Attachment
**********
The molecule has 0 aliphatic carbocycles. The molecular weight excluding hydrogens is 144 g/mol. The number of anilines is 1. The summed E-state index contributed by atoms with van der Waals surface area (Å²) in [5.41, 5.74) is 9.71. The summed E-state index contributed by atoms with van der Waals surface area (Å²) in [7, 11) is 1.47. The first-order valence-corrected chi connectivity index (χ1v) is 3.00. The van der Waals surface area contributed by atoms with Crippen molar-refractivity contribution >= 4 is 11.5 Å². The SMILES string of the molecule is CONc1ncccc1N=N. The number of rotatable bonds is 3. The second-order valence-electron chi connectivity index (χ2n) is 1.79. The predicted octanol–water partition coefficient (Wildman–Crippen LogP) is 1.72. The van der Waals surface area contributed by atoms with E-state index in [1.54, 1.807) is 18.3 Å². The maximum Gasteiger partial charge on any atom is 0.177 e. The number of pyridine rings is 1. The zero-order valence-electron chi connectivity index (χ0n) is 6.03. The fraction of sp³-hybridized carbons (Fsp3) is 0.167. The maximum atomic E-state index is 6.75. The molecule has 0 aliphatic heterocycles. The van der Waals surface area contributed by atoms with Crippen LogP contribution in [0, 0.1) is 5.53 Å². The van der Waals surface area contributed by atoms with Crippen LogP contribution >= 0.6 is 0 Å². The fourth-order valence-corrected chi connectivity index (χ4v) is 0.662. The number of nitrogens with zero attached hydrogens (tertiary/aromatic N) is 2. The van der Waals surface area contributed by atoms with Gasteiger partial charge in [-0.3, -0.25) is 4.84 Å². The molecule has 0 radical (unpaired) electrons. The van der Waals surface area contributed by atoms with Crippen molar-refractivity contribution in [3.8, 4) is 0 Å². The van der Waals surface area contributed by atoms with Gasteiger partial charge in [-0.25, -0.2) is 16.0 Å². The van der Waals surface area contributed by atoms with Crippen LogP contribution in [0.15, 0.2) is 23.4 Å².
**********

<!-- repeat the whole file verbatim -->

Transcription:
The molecule has 0 aliphatic carbocycles. The molecular weight excluding hydrogens is 144 g/mol. The number of anilines is 1. The summed E-state index contributed by atoms with van der Waals surface area (Å²) in [5.41, 5.74) is 9.71. The summed E-state index contributed by atoms with van der Waals surface area (Å²) in [7, 11) is 1.47. The first-order valence-corrected chi connectivity index (χ1v) is 3.00. The van der Waals surface area contributed by atoms with Crippen molar-refractivity contribution >= 4 is 11.5 Å². The SMILES string of the molecule is CONc1ncccc1N=N. The number of rotatable bonds is 3. The second-order valence-electron chi connectivity index (χ2n) is 1.79. The predicted octanol–water partition coefficient (Wildman–Crippen LogP) is 1.72. The van der Waals surface area contributed by atoms with E-state index in [1.54, 1.807) is 18.3 Å². The maximum Gasteiger partial charge on any atom is 0.177 e. The number of pyridine rings is 1. The zero-order valence-electron chi connectivity index (χ0n) is 6.03. The fraction of sp³-hybridized carbons (Fsp3) is 0.167. The maximum atomic E-state index is 6.75. The molecule has 0 aliphatic heterocycles. The van der Waals surface area contributed by atoms with Crippen LogP contribution in [0, 0.1) is 5.53 Å². The van der Waals surface area contributed by atoms with Crippen LogP contribution >= 0.6 is 0 Å². The fourth-order valence-corrected chi connectivity index (χ4v) is 0.662. The number of nitrogens with zero attached hydrogens (tertiary/aromatic N) is 2. The van der Waals surface area contributed by atoms with Gasteiger partial charge in [-0.3, -0.25) is 4.84 Å². The molecule has 0 radical (unpaired) electrons. The van der Waals surface area contributed by atoms with Crippen molar-refractivity contribution in [3.8, 4) is 0 Å². The van der Waals surface area contributed by atoms with Gasteiger partial charge in [-0.25, -0.2) is 16.0 Å². The van der Waals surface area contributed by atoms with Crippen LogP contribution in [0.15, 0.2) is 23.4 Å².